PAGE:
On January 30, 1997 the trial court found the defendants in Civil Action No. 216-96 in contempt of court and ordered that if they did not comply with the trial court's order then they should report to the Chuuk State Department of Public Safety for incarceration at 4:30 p.m. on February 7, 1997, and remain there until they complied.  On February 5, 1997, the defendants filed a notice of appeal in the Chuuk State Supreme Court Appellate Division of the finding of contempt and moved for a stay in the trial court.  On February 6th, not knowing when the trial court would rule, they filed a motion for a stay in the appellate division as well.  On February 7, 1997, the trial court denied the motion for stay that was before it.

     I then granted a temporary stay until February 13, 1997, and directed that the appellants file and serve a new motion for a stay that addressed the trial court's denial of a stay.  I acted pursuant to Chuuk State Rule of Appellate Procedure 8(a) which allows a motion for a stay "may be made to the State Court Appellate Division or to a justice thereof."  The rule further provides that the motion "normally will be considered by a panel or division of the court, but in exceptional cases where such procedure would be impracticable due to the requirements of time, the application may be made to and considered by a single justice of the Supreme Court."  I found that this was just such an exceptional case.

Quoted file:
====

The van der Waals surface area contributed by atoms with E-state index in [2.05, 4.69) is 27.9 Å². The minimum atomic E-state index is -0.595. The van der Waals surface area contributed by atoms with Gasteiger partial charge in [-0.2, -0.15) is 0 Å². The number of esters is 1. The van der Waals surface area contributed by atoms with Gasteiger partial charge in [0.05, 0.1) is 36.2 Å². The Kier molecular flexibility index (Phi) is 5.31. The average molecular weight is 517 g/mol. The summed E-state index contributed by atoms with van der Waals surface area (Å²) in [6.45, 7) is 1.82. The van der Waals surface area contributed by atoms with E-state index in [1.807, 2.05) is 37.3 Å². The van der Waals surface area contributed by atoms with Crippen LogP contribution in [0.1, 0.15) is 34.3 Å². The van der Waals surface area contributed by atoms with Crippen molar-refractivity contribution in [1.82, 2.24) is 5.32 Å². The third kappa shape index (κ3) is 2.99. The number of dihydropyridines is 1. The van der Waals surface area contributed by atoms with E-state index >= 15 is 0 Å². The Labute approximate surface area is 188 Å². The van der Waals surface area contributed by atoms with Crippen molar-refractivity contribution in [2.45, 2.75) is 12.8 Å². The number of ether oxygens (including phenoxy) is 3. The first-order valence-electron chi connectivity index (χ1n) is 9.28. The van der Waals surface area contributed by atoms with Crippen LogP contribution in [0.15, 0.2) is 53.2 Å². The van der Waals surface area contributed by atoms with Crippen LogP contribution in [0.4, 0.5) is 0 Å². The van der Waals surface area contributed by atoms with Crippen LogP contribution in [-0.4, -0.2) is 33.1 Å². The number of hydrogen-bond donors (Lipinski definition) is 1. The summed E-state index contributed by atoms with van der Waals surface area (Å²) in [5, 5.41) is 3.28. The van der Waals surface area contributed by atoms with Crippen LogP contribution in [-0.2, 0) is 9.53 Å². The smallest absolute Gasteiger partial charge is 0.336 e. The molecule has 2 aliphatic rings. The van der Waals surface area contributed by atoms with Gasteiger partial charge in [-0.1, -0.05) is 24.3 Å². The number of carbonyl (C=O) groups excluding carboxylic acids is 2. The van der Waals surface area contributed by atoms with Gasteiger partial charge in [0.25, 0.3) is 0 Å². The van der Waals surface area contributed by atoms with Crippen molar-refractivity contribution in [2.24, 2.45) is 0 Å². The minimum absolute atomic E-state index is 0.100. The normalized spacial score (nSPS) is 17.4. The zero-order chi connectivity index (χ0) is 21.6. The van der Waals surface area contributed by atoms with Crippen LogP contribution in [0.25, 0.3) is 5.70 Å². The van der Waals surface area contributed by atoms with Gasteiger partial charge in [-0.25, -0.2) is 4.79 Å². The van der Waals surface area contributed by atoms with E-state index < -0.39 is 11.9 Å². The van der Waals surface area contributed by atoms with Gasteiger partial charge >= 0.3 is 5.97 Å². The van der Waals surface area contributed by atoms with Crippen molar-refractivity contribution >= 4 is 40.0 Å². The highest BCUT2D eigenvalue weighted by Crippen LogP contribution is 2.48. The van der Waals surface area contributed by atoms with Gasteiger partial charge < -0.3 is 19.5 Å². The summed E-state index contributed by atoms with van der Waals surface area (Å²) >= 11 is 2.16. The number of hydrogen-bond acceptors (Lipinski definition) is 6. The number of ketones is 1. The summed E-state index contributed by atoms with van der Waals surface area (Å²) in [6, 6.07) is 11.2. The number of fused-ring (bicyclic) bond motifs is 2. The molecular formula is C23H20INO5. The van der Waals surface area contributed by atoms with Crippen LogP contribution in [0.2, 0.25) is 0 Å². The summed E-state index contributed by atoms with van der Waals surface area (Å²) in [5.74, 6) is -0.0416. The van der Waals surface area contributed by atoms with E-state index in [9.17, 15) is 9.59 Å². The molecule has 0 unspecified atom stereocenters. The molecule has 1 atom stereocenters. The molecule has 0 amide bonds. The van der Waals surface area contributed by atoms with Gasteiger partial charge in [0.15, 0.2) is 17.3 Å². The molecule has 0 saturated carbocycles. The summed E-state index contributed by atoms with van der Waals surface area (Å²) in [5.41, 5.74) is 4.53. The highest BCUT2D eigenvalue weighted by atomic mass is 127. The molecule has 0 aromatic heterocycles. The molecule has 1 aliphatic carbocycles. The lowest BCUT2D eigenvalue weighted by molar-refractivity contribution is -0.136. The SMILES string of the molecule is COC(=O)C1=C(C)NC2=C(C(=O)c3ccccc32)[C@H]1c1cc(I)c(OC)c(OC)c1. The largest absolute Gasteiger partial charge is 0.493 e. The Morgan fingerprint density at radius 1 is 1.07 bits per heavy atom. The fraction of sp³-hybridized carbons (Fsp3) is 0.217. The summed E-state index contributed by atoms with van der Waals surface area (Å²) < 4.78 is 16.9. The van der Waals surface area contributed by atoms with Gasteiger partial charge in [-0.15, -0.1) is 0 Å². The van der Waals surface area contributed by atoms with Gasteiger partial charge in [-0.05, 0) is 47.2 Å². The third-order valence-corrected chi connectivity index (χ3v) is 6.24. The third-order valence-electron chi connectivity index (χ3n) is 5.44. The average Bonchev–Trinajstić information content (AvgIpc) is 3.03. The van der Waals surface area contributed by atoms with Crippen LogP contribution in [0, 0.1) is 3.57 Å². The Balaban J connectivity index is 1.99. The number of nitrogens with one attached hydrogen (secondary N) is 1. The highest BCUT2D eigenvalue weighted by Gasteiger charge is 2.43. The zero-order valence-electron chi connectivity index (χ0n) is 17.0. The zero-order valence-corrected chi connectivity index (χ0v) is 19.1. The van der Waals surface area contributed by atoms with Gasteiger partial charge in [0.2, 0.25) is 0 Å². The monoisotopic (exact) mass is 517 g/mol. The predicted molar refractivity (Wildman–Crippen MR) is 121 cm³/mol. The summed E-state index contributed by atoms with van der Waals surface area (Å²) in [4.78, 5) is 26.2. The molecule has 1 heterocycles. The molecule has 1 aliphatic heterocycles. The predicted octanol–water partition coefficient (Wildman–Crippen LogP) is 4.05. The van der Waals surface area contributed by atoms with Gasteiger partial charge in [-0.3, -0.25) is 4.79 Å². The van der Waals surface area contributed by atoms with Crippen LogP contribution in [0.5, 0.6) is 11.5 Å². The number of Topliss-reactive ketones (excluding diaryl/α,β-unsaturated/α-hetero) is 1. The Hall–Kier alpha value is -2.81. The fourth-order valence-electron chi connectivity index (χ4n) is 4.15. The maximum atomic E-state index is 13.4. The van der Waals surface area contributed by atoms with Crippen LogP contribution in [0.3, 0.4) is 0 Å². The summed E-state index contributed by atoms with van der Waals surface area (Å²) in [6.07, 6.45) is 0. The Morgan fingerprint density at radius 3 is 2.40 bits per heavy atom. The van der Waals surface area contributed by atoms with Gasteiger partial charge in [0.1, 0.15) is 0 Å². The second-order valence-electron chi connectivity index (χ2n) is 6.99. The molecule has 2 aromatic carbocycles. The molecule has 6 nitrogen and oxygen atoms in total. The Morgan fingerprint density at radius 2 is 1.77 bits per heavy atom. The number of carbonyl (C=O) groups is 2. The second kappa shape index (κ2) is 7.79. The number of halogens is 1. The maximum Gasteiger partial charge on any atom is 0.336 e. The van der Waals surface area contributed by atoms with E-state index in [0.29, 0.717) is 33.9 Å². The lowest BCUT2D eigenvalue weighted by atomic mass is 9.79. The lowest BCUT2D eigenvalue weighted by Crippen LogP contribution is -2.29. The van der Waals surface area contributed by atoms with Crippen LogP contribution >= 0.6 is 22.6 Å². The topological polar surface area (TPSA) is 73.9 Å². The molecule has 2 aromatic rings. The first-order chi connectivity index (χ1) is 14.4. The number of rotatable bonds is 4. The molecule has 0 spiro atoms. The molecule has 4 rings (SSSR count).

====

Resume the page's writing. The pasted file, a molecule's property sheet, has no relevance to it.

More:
The new motion was filed February 11, 1997.  It thus came before me for argument on February 13, 1997.  Attorney General Wesley Simina was present on behalf of the appellants and Johnny Meippen appeared on behalf of the real parties in interest (plaintiffs in Civil Action No. 216-96).  The attorneys specifically consented to having the motion heard by a single justice.  I then heard counsels' arguments and reviewed the record of the case, including the trial court's February 7th order, denying a stay.  I concluded that a stay of the contempt order would not cause an immediate obstruction of justice.  I therefore granted the motion to stay the trial court's January 30th contempt order, and ordered that any punishment for contempt found in that order be stayed during the pendency of this